Separation anxiety: Little ways to ease school or nursery nerves
The back to school blues can be particularly intense after a break such as a holiday or even just a weekend.
Some children will happily skip off to school or nursery on the first day of term, eager to be reunited with friends and escape from mum and dad.
But for those who struggle with separation anxiety, it can be difficult to return to spending time apart after extended periods together as a family – be that over the holidays or even just after a fun-filled weekend.
Being faced with a child suffering from a bad case of the nerves can be very distressing as a parent. Especially when they turn to you with tears in their eyes and utter a heartfelt: “But I don’t want to miss you.”
Leaving your tearful child can feel cruel, but for children with separation anxiety the goodbye may actually be the hardest part and once you’ve gone, their day will begin to get better.
So take comfort in the words of psychologist Dr Amanda Gummer, who assures me: “it’s perfectly natural for your child to be a little anxious when away from you throughout childhood. It means they have a healthy attachment to you – they see you as a source of safety and comfort.”
If your child has a tendency to be clingy at the drop off, there are some little things you can do to help beat the back to school blues. According to other parents these are some strategies that can help:
Distract from the dread
Julie Thompson Dredge, founder of Frame PR, sought the help of a psychologist about her five-year-old daughter’s separation anxiety. She has found that distraction can help avoid feelings of dread growing as the return to the classroom looms.
“Listen to their favourite music in the car, or something similar like have their favourite breakfast and then be really strong,” she suggests. “I had a tendency to be all overly empathetic: ‘I know, baby…it’s so tough...’ etc. but that can be confusing to a little kid. You just need to keep saying school / nursery is amazing and you have so many friends / things to play with.”
No long goodbyes
“Leave really, really quickly,” says Julie. “The best thing is if a teacher can be in the know and grab them as early as possible. So maybe text / call ahead and let the teacher know.”
Amanda adds that you should “avoid trying to sneak away in the hope your child won’t notice - they will! Instead, say a cheery goodbye but keep it short and sweet”.
“Be consistent,” continues the founder of Dr Gummer’s Good Play Guide. “It can be hard to say goodbye to a bawling child, especially when your own bottom lip is wobbling. But children respond well to boundaries and repetition, so they will learn quicker if you are strict with this.
“Say goodbye, then leave – avoid promising that you’ll be back soon, or the temptation to just check in again after half an hour, as this can start the whole painful process again.”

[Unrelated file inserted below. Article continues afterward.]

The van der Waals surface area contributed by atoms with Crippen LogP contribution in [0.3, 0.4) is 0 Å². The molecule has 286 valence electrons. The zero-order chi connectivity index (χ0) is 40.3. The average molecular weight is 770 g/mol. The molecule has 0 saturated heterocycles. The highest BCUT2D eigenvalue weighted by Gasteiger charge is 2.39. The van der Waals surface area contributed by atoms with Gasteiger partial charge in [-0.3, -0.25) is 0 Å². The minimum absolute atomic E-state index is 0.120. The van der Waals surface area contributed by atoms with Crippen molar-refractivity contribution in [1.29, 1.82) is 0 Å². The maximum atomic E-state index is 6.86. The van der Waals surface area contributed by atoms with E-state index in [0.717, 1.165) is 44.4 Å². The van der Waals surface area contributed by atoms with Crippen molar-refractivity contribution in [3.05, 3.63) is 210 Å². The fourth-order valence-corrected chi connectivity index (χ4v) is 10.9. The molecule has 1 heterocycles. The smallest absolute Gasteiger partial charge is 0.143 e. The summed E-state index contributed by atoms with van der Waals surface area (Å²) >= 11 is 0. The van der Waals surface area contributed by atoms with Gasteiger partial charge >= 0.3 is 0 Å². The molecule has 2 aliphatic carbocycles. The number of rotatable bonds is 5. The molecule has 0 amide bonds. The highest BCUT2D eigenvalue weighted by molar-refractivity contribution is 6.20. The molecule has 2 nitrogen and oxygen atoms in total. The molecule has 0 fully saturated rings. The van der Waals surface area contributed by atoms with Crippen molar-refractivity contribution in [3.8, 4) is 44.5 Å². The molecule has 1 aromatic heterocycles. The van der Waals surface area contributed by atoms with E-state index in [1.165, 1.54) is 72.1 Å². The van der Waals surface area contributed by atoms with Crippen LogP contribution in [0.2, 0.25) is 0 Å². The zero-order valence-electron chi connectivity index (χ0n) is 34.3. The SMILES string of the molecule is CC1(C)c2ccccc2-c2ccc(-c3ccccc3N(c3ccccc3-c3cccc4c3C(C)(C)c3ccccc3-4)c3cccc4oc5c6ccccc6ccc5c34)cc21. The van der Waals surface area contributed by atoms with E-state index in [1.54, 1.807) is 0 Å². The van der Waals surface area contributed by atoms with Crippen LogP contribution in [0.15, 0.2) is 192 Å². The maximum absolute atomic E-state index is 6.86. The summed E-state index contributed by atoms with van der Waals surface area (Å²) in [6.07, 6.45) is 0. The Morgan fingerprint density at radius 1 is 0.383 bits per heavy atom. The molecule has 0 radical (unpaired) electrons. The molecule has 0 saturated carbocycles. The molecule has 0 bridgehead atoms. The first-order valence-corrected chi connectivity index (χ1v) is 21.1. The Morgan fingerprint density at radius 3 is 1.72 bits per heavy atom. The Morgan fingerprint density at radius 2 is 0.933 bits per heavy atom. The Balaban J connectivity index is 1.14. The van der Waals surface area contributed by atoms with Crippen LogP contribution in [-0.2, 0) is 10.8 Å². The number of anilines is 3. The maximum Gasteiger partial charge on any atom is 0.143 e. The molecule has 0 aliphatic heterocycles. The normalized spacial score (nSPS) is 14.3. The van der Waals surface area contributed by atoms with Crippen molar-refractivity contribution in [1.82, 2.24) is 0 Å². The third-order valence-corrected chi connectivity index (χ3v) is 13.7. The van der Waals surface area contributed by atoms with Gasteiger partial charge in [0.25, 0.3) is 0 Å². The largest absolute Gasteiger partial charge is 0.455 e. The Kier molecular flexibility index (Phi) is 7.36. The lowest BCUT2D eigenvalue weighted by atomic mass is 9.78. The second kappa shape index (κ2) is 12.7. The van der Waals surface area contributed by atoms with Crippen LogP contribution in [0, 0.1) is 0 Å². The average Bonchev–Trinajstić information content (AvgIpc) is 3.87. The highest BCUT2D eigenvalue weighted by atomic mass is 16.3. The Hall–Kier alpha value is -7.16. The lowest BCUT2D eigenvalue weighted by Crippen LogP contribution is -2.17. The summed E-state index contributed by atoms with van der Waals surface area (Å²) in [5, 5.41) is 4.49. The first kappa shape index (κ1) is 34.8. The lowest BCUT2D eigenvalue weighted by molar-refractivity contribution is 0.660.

But do drag out the happy reunion
“When you pick them up be really excited about how great their day was and they’ll soon see it as a happy place,” says Julie.
Be aware that your child doesn’t know what you know
Make sure you “let your child know that you will be back and when – such as after lunch or nap time,” advises Amanda. “Talk about what they have to look forward to, such as playing with Nan or seeing a friend at school, and what you’ll do afterwards when you pick them up. Some children may find routine picture cards useful.”
“When you are together, help your child develop their confidence and independence,” advises Amanda. “This is helpful not just for dealing with separation anxiety, but for life in general.
“Give your child opportunities to do things that scare them – such as challenging themselves to go a little higher on the playground climbing frame, drawing or making something they don’t think they’re good enough to do, and so on. Giving your child lots of praise every time they try can give them that strength to keep trying.”
Part of separation anxiety comes from your child not knowing how to cope with stress if you’re not around, so it can help to teach them calming techniques they can use to regain a sense of control when dealing with tough emotions by themselves.
“Teach your child simple breathing techniques to manage their anxiety when alone,” says Amanda. “For example, square breathing – breathing through the nose into the stomach (not the chest). Breathe in for four seconds, hold for four seconds, breathe out for four seconds, and hold for four seconds. They can do this for as long as needed.”
Can You Help With A Little Thing?
An upcoming issue of The Little Things will focus on preparing your child for the arrival of a new sibling. What did you find helped get your child ready for this major life adjustment? Were there any good books you read, or do you have tips on how to handle tricky conversations that you’d like to pass on? Please do let me know by replying to this email. Your advice could help make life easier for other mums and dads.
Looking for new board games to keep the family entertained on cold afternoons? I spoke to ten experts, including board game designers and reviewers, who recommended the best games for multigenerational groups for The Strategist UK.
Brace yourself before clicking on this one. In this intensely beautiful but agonisingly emotional read for The Lancet, Tamarin Norwood writes about her son’s death at just 72 hours old and gives thanks to the “many, many people”, from midwives to advocates, who ensured the memories of her son’s birth and death were “lovingly carved”.
I’m Ellen Wallwork, a sleep-deprived mum-of-one, incessant worrier and freelance journalist. I’ve been writing about parenting for more years than I care to remember and previously launched the Parents section on HuffPost UK. Follow me on Twitter, Facebook and Instagram, (but be warned, I’m not a prolific poster).
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